Other essays here relate to America and the American Jewish experience. Gerson notes that the example of Moses recurs in the stories told about key figures in American life, “from [William] Bradford to [Pastor] Jones, from Lincoln to King, from Paine to Obama, from DeMille to Superman, from Tubman to [George W.] Bush, from Franklin to the Architect of the Capitol.” Based on this, he places the Passover story in the American context, saying that “American history is an exercise in the living and retelling the story of the Exodus.”

Another interesting wrinkle: Moses may be a commonly referenced figure in American history, but he is not mentioned even once in the Haggadah. So how can Moses be so essential to telling the American story but so inessential to the story of Exodus in the text we are obliged to use to mark it? While Weinreb needed to reach inside himself for answers, the Seder requires us to tell the story by reaching outside the Haggadah. Moses comes up at every Seder, but we must to bring him up in our own words as opposed to those from a pre-written document.

Other questions on the Seder abound. With regard to the four sons, for example, why is there a wise son but no good son? The opposite of evil is not wisdom, but goodness. The Jewish response is that everyone has a yetzer hara, an evil inclination, and part of the challenge of Judaism and humanity alike is to take that evil inclination and channel it toward productive endeavors.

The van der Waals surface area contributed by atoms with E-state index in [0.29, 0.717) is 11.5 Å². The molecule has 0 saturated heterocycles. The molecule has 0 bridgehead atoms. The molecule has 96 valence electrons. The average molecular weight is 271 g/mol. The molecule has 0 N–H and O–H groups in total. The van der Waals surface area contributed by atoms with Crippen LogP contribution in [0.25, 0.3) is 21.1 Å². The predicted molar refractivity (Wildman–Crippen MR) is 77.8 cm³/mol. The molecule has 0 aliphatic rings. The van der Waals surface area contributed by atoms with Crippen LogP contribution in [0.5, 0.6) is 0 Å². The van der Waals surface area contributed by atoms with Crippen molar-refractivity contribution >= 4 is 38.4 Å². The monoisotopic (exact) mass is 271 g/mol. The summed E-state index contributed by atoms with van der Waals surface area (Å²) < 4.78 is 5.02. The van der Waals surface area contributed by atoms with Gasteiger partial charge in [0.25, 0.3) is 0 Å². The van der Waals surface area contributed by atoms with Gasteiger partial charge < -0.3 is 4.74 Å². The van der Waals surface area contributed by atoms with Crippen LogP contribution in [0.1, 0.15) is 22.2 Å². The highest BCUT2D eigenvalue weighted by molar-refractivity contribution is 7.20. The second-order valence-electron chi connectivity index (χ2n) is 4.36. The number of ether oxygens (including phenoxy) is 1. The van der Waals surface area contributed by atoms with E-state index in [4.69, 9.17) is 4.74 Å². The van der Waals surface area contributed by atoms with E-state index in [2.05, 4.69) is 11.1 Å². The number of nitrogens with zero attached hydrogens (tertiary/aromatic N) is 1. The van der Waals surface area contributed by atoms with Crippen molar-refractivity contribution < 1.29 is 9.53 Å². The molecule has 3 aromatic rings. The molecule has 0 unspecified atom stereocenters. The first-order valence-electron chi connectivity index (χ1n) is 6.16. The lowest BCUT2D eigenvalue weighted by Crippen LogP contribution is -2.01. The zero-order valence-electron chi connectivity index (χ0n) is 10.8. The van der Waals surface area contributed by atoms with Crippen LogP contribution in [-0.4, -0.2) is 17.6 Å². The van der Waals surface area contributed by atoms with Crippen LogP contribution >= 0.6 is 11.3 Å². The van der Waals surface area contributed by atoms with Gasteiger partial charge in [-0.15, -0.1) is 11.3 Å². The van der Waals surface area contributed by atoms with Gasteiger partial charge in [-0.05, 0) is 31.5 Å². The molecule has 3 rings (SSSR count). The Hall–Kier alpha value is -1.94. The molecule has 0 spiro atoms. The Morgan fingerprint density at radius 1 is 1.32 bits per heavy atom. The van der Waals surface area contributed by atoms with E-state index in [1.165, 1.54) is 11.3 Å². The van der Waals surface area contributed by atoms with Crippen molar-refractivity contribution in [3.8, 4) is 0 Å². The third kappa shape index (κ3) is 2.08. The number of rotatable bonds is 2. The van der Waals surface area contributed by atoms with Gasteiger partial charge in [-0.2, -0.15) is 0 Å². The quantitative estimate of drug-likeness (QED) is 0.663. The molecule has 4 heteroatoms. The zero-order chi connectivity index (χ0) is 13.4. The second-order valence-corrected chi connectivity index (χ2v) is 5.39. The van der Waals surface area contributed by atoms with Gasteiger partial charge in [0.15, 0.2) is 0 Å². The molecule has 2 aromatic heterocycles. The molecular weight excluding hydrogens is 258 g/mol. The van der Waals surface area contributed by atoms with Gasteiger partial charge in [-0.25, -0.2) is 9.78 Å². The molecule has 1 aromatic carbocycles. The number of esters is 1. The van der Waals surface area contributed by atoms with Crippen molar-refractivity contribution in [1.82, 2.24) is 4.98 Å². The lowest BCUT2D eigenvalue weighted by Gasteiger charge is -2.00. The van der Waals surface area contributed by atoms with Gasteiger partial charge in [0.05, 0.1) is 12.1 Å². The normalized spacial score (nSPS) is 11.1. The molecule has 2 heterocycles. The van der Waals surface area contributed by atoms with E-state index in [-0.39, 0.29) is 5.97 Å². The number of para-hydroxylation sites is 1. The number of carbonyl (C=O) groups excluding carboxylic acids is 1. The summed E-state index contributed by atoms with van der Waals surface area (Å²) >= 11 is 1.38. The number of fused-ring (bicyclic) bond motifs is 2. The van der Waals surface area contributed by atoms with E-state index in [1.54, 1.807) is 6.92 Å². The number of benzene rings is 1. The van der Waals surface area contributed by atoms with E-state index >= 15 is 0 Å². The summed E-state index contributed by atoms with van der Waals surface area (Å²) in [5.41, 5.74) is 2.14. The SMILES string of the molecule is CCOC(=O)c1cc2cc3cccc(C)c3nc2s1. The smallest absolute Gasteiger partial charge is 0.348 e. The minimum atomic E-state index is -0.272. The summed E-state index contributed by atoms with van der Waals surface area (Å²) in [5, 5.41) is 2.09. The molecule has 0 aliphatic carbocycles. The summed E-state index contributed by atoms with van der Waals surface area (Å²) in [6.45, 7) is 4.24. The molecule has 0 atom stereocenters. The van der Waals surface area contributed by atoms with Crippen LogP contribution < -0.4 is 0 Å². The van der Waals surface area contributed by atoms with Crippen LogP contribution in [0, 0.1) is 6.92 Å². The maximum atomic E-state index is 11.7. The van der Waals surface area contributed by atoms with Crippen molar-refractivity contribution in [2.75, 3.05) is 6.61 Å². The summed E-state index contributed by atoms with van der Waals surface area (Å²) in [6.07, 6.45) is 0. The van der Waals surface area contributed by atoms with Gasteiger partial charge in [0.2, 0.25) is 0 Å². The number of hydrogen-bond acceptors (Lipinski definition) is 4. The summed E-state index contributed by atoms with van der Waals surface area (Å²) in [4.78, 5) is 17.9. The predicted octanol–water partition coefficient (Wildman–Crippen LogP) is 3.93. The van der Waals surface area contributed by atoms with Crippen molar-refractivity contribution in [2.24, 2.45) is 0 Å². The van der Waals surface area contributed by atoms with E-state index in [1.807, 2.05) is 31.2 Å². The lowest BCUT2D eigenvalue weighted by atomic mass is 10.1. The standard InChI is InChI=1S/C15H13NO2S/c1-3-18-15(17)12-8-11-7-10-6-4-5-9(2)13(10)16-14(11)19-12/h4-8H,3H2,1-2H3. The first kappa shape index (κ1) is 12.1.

Gerson endeavors to make all this relatable to a modern American audience, so much so that one may wonder how relatable the text would be outside the American context. On Moses remaining at full strength until the end of his life, Gerson writes, “Moses is not Willie Mays with the Mets or Michael Jordan with the Wizards.” Sports fans of a certain age, this author included, will remember both of those legends not performing up to expected levels in their final seasons—but who else will?

No matter: There are enough American Jews with enough questions about Passover—not to mention the role of Judaism in their lives—that they can benefit from this easily accessible guide to Judaism’s most observed holiday. The Telling is a winsome and intriguing treatment of Passover that provides insights from a widely read and passionate author whose main goal is to inspire interesting conversations at the Seder table that will make us all more thoughtful and engaged Jews.

Gerson puts it succinctly and well in his conclusion: “This is the best time in history to be a Jew, and the worst to be our enemy.” The availability of a plethora of study resources for Jews of any level—now including The Telling—helps validate his optimism.